IBM is in talks to buy Sun Microsystems Inc, sources with knowledge of the matter said, a move that could bolster the technology giant against rivals in the high-end computer server and software markets.
International Business Machines Corp is offering to pay over $6.5 billion, between $10 and $11 a share, The Wall Street Journal reported in its online edition. That would be double Sun's Tuesday closing price of $4.97.
Shares of Sun jumped 81 percent to $9.01, while IBM shares fell 2 percent to $90.89 after the Journal reported that a deal was expected to be announced this week.
Such a deal would be IBM's largest-ever acquisition, and lead to the creation of a massive technology firm offering both computer hardware, software and services.
Analysts saw the move as part of a consolidation trend, as Hewlett-Packard Co, IBM and Cisco Systems Inc jostle for control of corporate data centers and compete to supply the high-end computers that power complex corporate transactions and networks.
They need to make sure that they have a suite of products, to be on the leading edge, so they have dominant share, said Zach Rosenstock, analyst at Wayne Hummer Wealth Management.
My feeling is that the good players with good technology and products will eventually get taken out by the bigger guys who have the means to do it and understand that it's easier to buy them than to mimic them through internal development.
Sun, which declined to comment, has long been cited as a takeover target for IBM, HP, Dell Inc or Cisco, which introduced a comprehensive set of data center products earlier this week.
IBM, which had nearly $13 billion in cash at the end of $2008, declined comment. Its largest acquisition to date is the $5 billion purchase of Canadian software maker Cognos in 2008.
IBM's move, as well as Cisco's announcement on Monday, could signal a new wave of partnerships and acquisitions in the data center market as companies strive to provide more comprehensive products and services to their customers.
Analysts have cited data equipment maker Brocade Communications Systems Inc, infrastructure software maker Citrix Systems Inc and niche network optimization companies, such as Blue Coat Systems Inc and Riverbed Technology Inc, as possible acquisition targets ahead.
HARDWARE, SOFTWARE FIT
Bankers have said Sun has been searching for a buyer in recent months. Sun has never fully recovered from the dotcom bubble burst in the early 2000s, when demand for its servers cratered.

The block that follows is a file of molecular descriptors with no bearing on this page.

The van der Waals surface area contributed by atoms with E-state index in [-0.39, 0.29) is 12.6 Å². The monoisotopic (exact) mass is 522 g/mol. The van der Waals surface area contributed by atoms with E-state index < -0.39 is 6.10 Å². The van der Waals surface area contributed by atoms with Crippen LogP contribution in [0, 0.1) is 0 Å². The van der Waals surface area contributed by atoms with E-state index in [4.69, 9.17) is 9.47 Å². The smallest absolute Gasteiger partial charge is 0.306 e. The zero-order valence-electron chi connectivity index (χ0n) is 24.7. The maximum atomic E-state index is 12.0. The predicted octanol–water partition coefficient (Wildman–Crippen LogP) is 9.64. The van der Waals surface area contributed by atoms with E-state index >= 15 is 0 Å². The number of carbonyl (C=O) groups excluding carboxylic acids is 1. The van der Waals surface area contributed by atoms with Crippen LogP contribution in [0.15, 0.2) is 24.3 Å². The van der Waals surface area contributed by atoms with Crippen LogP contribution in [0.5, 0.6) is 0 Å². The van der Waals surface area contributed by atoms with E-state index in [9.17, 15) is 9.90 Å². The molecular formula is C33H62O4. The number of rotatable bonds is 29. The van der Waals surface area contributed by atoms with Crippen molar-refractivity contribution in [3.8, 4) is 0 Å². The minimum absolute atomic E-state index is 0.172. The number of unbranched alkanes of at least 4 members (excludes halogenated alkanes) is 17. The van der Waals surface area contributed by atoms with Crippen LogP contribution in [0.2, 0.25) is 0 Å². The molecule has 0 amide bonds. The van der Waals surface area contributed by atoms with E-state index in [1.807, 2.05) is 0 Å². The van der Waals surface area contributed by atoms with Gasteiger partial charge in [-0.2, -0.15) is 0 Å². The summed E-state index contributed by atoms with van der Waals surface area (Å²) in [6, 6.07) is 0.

Some analysts had said the challenge of valuing Sun's intertwined software, hardware and services businesses could put off potential buyers, but many said that even with the reported premium, it could be a good buy for IBM.
The market hasn't been kind to Sun Microsystems in the last 12 months. So it's not an expensive acquisition in my view, said Jyske Bank analyst Robert Jakobsen, speaking from Denmark.
Analysts said the move would bolster IBM's efforts to gain market share in data centers, seen as a key area of growth as companies grapple with growing Internet traffic and energy costs. It would certainly up the ante in its rivalry with HP.
IBM was the top supplier of servers in the fourth quarter, with a market share of 36.3 percent, according to market researcher IDC. HP has 29.0 percent, followed by Dell with 10.6 percent, Sun with 9.3 percent, and Fujitsu with 4.2 percent.
These five server vendors all posted declines in their fourth-quarter server revenue, hurt by pullbacks in corporate spending on technology due to the weak global economy. The Wall Street Journal said HP had declined to buy Sun, citing a person briefed on the matter. HP declined to comment.
Analysts also said IBM and Sun may be compatible as both had spent the past several years reinventing themselves by shifting their focus away from hardware to software and services.
Sun has been expanding production of Linux-based computers, although that endeavor has failed to revive its stock price and the company has been shedding up to 6,000 jobs, or 18 percent of its workforce.
Sun, whose name stands for Stanford University Network, rose to prominence in the 1990s when start-ups flocked to its high-end computers, which run on its Solaris operating system and have been widely used in the financial services industry.
When the Internet bubble burst in 2000-01, funding for start-ups dried up along with much of the demand for Sun's computers.
As of Dec 31, Sun had $1.63 bln in cash and $1.01 bln in short-term investments.
(Additional reporting by S. John Tilak, Ajay Kamalakaran and Sumeet Chatterjee in Bangalore, Jim Finkle in Boston; Writing by Tiffany Wu; Editing by Lisa Von Ahn and Derek Caney)